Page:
By Jennifer LeClaire
Demonic? Absolutely. During a performance of her song “Haunted,” Beyoncé’s hair got caught up on her earring, tearing it from her ear and causing plenty of blood—and a call to cut.
After the performance, Twitter and Facebook was ablaze with “#CutforBeyonce” and “BleedforBeyonce” hashtags. The so-called Beyhive—a name that describes the once-Christian singer’s fan base of mostly women and gay men who obsess over her stardom—started cutting themselves in a show of unity with the singer.
This is not speculation. Gruesome bloody photos have cropped up on social media revealing her fans are bleeding for her along with comments like these: “If the queen bleeds the hive must unify and leak our blood to restore her spirits,” one super fan tweeted. “Beyhive we must.” “If Queen B had to endure pain, so do I. Tonight we #CutforBeyonce.”
Cutting is a dark trend that’s suddenly making its way into the limelight. Indeed, the #CutforBieber and #Cut4Bieber hashtags have been trending on Twitter, a social media platform of choice for teens.
Let’s step back for a minute. What is cutting? And how serious is it? Cutting is a form of deliberate self-harm, self-inflicted violence in which people take a razor blade or other sharp object and cut into their flesh to the point of letting blood.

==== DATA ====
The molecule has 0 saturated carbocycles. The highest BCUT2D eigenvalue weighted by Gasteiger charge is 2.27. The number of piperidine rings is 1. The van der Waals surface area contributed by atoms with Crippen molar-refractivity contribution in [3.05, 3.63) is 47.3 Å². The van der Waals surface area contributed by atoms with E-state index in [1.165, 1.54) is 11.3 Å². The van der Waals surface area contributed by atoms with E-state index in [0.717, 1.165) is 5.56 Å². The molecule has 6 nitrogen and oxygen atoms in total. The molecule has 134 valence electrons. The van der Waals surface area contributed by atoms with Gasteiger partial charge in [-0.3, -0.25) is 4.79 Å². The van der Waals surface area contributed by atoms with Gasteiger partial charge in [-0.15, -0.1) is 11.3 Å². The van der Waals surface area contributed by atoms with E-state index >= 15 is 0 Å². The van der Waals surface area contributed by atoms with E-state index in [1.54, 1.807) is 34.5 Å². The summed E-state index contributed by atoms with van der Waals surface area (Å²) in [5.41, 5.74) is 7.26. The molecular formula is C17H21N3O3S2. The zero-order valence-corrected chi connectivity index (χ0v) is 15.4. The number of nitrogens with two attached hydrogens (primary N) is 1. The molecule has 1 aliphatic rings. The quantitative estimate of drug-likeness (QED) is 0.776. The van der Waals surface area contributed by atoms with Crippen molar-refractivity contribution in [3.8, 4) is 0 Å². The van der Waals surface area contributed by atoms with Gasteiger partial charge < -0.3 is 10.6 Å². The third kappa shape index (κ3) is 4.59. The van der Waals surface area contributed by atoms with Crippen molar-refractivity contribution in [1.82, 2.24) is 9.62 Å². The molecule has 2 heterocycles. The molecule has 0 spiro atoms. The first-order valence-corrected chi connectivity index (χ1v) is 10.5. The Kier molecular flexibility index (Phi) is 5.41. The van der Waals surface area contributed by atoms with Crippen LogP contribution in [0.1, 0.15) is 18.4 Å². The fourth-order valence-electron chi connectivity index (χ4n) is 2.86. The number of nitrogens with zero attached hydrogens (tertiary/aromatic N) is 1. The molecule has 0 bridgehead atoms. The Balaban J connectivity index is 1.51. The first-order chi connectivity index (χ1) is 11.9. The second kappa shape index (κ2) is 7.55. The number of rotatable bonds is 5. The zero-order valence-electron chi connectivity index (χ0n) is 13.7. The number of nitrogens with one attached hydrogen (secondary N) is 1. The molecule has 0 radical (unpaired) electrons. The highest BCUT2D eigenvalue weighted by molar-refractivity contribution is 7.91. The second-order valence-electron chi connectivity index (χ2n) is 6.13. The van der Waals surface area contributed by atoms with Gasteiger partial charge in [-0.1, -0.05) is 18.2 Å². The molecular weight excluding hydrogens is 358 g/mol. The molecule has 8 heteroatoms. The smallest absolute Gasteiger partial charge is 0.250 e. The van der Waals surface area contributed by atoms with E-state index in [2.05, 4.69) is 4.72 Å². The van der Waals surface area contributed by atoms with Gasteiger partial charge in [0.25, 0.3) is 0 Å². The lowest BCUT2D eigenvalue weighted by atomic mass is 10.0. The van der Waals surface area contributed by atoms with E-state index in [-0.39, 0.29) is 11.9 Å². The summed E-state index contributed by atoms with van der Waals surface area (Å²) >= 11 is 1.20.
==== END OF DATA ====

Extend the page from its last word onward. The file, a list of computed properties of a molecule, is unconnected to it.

The psychology behind it is heart-wrenching: The pain of cutting is a distraction from the emotional pain, anger and frustration the cutter feels. The cutter may slice their wrists, arms, legs or stomachs. The cuts are often so deep they leave scars that mirror the emotional scars in their soul.
I’ve been involved with youth who call themselves cutters. So when I saw this campaign, it struck my heart. Encouraging anyone to cut, even in a mock protest, is more than irresponsible. It’s a demon-inspired ploy to drive depressed teenagers deeper into bondage and lure curious youth to engage in an act they’ve never had the courage to act out.
Cutting is indeed a serious problem, but because cutters tend to hide their self-injury, it often goes unnoticed and is difficult to track. The Journal of Clinical Psychology reports about 4 percent of the U.S. population show signs of self-injurious behavior. That’s more than 12 million people. A cnn.com poll shows that 1 in 5 teens have purposely injured themselves at some time.
Although self-injury may bring a momentary sense of calm and a release of tension, the Mayo Clinic reports it’s usually followed by guilt and shame and the return of painful emotions. And, Mayo reports, with self-injury comes the possibility of more serious and even fatal self-aggressive actions. Make no mistake: Even though the cutter’s intent is not suicide, cutters could take the practice down the dark road to death, even accidentally.
If you think your teen—or someone you know—is cutting, consider the signs and symptoms the Mayo Clinic lists, which include scars, fresh cuts, scratches, bruises and other wounds; possession of sharp objects; wearing long sleeves or long pants (even in hot weather); spending a lot of time alone; claiming to have frequent accidents; behavioral or emotional instability; and statements of helplessness or hopelessness.
Teens are good at hiding what’s going on in their hearts. If you think someone is cutting, seek out help from a pastor, school counselor or pediatrician. Cutting is no laughing matter, and I pray that every young one who is caught up in cutting will find healing for their wounded heart.
To Write Love on Her Arms offers valuable insights, visit twloha.com